David and Goliath

I've recently been reading Malcolm Gladwell's latest book, David and Goliath. Gladwell really took my understanding of the David and Goliath story and turned it on it's head. Take this quote from historian Robert Dohrenwend, cited in the book, which reads:

Goliath had as much chance against David as any Bronze Age warrior with a sword would have had against an [oppo­nent] armed with a .45 automatic pistol.

Didn't expect that, did you? You'll need a little context. In the book, Gladwell explains that ancient warfare in many ways was a game of rock, paper, scissors, the way the infantry, cavalry, and artillery balanced one another. With long spikes and armor, infantry could stand up to calvary. Cavalry, moving quickly on horseback, moved too fast for projectile warriors, and lastly projectile warriors were deadly against sitting duck infantrymen. David was a slinger, a projectile warrior, and Goliath was heavy infantry. According to custom, the best warrior from each army would fight in hand-to-hand combat, with the losing side surrendering to the victor. David, however, didn’t play by the rules. Another excerpt:

Goliath is heavy infantry. He thinks that he is going to be engaged in a duel with another heavy-infantryman. David, however, has no intention of honoring the ritu­als of single combat. When he tells Saul that he has killed bears and lions as a shepherd, he does so not just as tes­timony to his courage but to make another point as well: that he intends to fight Goliath the same way he has learned to fight wild animals—as a projectile warrior.

He runs toward Goliath, because without armor he has speed and maneuverability. He puts a rock into his sling, and whips it around and around, faster and faster at six or seven revolutions per second, aiming his projectile at Goliath’s forehead—the giant’s only point of vulnerability. Eitan Hirsch, a ballistics expert with the Israeli Defense Forces, recently did a series of calculations showing that a typical-size stone hurled by an expert slinger at a distance of thirty-five meters would have hit Goliath’s head with a velocity of thirty-four meters per second—more than enough to penetrate his skull and render him unconscious or dead. In terms of stopping power, that is equivalent to a fair-size modern handgun. “We find,” Hirsch writes, “that David could have slung and hit Goliath in little more than one second—a time so brief that Goliath would not have been able to protect himself and during which he would be stationary for all practical purposes.

Underdogs like David often learn to think differently, to change the rules of the game. When facing incredible odds what are your options? Certainly a hand-to-hand fight with a powerhouse will lead to failure. But this is where underdogs have a distinct advantage. The threat of sure failure leads to creativity, determination, and incredible courage. David was able to conquer Goliath by changing the rules of the game, and by the same vein many heavy underdogs can succeed in business by using their position as a strength.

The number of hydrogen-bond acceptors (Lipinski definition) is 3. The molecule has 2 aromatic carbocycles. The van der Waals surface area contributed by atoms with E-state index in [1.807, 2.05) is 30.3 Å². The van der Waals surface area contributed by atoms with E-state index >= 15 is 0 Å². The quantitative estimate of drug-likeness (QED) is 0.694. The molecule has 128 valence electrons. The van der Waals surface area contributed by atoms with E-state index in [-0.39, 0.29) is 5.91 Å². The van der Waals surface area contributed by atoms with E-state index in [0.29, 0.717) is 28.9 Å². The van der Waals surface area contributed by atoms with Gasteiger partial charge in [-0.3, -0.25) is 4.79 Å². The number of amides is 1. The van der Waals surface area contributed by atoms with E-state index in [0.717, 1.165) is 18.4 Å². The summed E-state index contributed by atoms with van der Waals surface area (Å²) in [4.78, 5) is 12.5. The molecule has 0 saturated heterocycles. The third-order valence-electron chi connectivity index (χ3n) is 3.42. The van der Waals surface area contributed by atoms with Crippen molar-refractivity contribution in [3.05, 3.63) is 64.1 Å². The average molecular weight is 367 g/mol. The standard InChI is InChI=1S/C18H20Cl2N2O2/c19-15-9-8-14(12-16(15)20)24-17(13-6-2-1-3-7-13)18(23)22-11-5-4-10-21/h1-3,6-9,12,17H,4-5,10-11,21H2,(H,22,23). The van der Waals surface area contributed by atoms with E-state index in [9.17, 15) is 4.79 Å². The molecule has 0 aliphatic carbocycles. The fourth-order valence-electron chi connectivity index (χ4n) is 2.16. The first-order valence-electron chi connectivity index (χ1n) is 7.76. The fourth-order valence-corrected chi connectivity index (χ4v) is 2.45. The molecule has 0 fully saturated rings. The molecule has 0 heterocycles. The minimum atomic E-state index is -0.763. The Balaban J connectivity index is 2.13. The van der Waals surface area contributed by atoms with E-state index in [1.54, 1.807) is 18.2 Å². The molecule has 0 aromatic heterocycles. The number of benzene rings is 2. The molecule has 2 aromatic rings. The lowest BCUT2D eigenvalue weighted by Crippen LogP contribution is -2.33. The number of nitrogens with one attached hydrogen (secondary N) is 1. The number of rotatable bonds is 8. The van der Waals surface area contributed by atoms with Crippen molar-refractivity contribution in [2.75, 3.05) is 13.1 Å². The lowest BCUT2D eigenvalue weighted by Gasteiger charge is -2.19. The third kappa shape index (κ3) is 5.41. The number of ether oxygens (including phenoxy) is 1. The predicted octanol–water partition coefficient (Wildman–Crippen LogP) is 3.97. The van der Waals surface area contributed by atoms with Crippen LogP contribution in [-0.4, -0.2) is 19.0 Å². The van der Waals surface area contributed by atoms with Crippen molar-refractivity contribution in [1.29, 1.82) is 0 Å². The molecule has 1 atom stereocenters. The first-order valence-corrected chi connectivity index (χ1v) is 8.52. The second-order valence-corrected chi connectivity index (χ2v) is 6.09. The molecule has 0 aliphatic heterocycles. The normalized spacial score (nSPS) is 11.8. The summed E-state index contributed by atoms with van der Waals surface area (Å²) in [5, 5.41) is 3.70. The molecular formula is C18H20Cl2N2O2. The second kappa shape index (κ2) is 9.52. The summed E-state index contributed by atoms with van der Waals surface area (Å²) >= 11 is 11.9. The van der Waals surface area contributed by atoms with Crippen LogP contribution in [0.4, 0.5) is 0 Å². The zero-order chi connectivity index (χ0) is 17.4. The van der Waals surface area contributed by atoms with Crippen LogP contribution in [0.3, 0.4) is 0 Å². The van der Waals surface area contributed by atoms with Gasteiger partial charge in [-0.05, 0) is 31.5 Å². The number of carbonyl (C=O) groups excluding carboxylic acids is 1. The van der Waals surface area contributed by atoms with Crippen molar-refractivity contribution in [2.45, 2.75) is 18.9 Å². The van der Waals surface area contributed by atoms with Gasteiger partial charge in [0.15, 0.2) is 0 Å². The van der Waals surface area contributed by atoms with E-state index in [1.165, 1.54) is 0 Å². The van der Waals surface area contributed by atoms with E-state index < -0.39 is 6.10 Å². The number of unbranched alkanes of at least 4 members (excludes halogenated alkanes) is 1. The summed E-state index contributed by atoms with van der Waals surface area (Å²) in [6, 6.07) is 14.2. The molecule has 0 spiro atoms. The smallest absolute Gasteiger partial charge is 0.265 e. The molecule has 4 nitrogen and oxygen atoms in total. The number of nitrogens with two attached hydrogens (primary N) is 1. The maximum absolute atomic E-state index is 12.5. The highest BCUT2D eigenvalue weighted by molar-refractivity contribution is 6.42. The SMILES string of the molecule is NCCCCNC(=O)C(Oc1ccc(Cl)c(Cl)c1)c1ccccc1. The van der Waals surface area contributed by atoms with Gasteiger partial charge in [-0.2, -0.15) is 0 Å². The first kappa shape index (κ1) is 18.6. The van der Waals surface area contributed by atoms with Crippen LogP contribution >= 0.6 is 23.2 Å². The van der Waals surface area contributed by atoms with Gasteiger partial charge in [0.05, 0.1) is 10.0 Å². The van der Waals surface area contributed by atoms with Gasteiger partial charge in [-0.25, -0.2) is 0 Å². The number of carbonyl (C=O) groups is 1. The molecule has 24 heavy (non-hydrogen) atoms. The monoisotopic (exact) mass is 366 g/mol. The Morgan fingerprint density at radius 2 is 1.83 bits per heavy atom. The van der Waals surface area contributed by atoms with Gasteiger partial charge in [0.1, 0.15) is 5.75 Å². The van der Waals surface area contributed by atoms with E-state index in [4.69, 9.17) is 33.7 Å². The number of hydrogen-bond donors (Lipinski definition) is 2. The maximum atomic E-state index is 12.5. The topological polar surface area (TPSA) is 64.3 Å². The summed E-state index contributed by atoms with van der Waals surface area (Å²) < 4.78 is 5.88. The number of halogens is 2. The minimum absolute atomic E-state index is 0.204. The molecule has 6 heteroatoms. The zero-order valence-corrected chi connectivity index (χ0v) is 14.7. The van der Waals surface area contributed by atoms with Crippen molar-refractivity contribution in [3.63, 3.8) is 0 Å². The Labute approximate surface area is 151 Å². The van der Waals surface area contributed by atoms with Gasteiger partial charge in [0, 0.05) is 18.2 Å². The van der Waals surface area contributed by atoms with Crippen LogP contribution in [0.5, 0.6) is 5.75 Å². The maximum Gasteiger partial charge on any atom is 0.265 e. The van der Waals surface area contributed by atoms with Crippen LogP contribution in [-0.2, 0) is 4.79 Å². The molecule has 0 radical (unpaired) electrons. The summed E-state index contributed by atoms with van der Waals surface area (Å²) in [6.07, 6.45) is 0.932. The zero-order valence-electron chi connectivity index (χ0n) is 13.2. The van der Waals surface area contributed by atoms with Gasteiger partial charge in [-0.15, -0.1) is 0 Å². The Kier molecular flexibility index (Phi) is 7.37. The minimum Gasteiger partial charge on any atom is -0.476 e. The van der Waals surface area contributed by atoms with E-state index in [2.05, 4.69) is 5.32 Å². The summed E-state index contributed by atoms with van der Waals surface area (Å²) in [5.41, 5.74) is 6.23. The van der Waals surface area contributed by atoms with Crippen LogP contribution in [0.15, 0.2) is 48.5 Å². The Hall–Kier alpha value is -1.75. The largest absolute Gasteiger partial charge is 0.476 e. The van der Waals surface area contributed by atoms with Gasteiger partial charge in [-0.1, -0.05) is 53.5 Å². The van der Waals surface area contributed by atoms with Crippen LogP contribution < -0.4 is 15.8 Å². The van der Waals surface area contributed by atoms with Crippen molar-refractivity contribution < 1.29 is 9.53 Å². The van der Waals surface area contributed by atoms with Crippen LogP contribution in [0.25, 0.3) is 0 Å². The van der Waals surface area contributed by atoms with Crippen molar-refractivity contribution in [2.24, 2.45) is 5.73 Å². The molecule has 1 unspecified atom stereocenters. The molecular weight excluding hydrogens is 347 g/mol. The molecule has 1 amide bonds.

Larger excerpt available at 'David and Goliath': Understanding the dynamics in a power struggle.
Book available on Amazon.

Another point Gladwell makes is about what most of us know as the big fish in a small pond effect. His ultimate point is that he is against someone attending a prestigious university just for the name. To choose the "elite" university more often than not means choosing to be a little fish in a big pond, since only a few will shine among the best. Gladwell believes firmly that people are generally better of being a part of a lesser known institution or company where they have a great chance of standing out.

I think this point is especially true at BYU. BYU isn’t ivy league, but it does brings out some of the best students from around the United States and from around the world. Many students, accustomed to straight A’s and the frequent praises of their professors and parents, struggle when facing B and C grades for the first time in their life. I'll be honest, I was no exception. As a computer engineering student who was top 25 in my high school class, I struggled heavily when the concepts did not come easy to me and I faced low B grades. I felt dumb and it made want to quit. After trying my hand at a mobile development class in the Information Systems department I did well and regained some confidence. Rather than trying to be the small fish in the engineering pond I decided to switch majors to Information Systems, where the business topics came easy and the technical topics were not so rigorous (or low-level). The largest personal benefit from this move was the feeling of confidence and empowerment. I no longer felt dumb among my peers, and the confidence led to great success in the classroom and earned me qualified positions at local software development companies. Now, officially one day from completing my last class at BYU, I am very grateful that I decided to make the move to Information Systems.

Gladwell explains this phenomenon as relative deprivation. The worst STEM students at Harvard are likely to be the top students in other programs, but Harvard students compare themselves to their peers and as a result have similar dropout rates as all programs across the county. In Gladwell’s opinion, it is better to attend a non-elite institution and leave feeling successful, then to have been a small fish in a big pond. Similarly, companies should not hire based on a name alone. Top performers - at any size institution or company - prove to be better employees than average performers at top ranked institutions and companies.

Based on what I've read of David and Goliath so far, I'd recommend grabbing up a copy. Gladwell taught me a couple history lessons and opened my mind on how you can turn disadvantages into strengths.